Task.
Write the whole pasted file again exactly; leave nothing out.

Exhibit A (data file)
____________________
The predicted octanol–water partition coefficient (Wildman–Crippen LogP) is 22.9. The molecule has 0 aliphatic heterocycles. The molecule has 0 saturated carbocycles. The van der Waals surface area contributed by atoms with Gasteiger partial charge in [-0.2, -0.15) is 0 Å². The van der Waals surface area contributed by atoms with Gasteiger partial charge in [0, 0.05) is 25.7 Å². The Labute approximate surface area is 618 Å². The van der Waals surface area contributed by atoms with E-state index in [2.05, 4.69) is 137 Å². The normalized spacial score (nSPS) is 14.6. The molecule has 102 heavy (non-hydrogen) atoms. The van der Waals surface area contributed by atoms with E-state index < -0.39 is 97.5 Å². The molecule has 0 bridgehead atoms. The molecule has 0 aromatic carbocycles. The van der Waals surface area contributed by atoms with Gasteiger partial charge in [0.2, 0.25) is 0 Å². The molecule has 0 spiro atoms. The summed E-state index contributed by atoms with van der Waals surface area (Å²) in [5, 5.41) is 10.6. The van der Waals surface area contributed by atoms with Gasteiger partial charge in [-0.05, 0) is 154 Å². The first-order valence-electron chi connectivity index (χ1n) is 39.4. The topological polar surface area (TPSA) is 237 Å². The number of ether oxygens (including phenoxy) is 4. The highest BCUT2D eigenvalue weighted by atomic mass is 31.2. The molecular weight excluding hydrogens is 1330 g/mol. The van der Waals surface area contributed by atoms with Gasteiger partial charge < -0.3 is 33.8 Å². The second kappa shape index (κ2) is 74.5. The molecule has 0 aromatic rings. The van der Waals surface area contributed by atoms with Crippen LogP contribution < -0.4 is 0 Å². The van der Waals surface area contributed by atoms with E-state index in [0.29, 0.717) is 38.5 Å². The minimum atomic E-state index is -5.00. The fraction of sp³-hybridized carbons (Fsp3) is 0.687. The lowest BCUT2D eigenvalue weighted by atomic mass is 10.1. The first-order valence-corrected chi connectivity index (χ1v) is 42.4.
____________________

The predicted octanol–water partition coefficient (Wildman–Crippen LogP) is 22.9. The molecule has 0 aliphatic heterocycles. The molecule has 0 saturated carbocycles. The van der Waals surface area contributed by atoms with Gasteiger partial charge in [-0.2, -0.15) is 0 Å². The van der Waals surface area contributed by atoms with Gasteiger partial charge in [0, 0.05) is 25.7 Å². The Labute approximate surface area is 618 Å². The van der Waals surface area contributed by atoms with E-state index in [2.05, 4.69) is 137 Å². The normalized spacial score (nSPS) is 14.6. The molecule has 102 heavy (non-hydrogen) atoms. The van der Waals surface area contributed by atoms with E-state index < -0.39 is 97.5 Å². The molecule has 0 bridgehead atoms. The molecule has 0 aromatic carbocycles. The van der Waals surface area contributed by atoms with Gasteiger partial charge in [0.2, 0.25) is 0 Å². The molecule has 0 spiro atoms. The summed E-state index contributed by atoms with van der Waals surface area (Å²) in [5, 5.41) is 10.6. The van der Waals surface area contributed by atoms with Gasteiger partial charge in [-0.05, 0) is 154 Å². The first-order valence-electron chi connectivity index (χ1n) is 39.4. The topological polar surface area (TPSA) is 237 Å². The number of ether oxygens (including phenoxy) is 4. The highest BCUT2D eigenvalue weighted by atomic mass is 31.2. The molecular weight excluding hydrogens is 1330 g/mol. The van der Waals surface area contributed by atoms with Gasteiger partial charge < -0.3 is 33.8 Å². The second kappa shape index (κ2) is 74.5. The molecule has 0 aromatic rings. The van der Waals surface area contributed by atoms with Crippen LogP contribution < -0.4 is 0 Å². The van der Waals surface area contributed by atoms with E-state index in [0.29, 0.717) is 38.5 Å². The minimum atomic E-state index is -5.00. The fraction of sp³-hybridized carbons (Fsp3) is 0.687. The lowest BCUT2D eigenvalue weighted by atomic mass is 10.1. The first-order valence-corrected chi connectivity index (χ1v) is 42.4.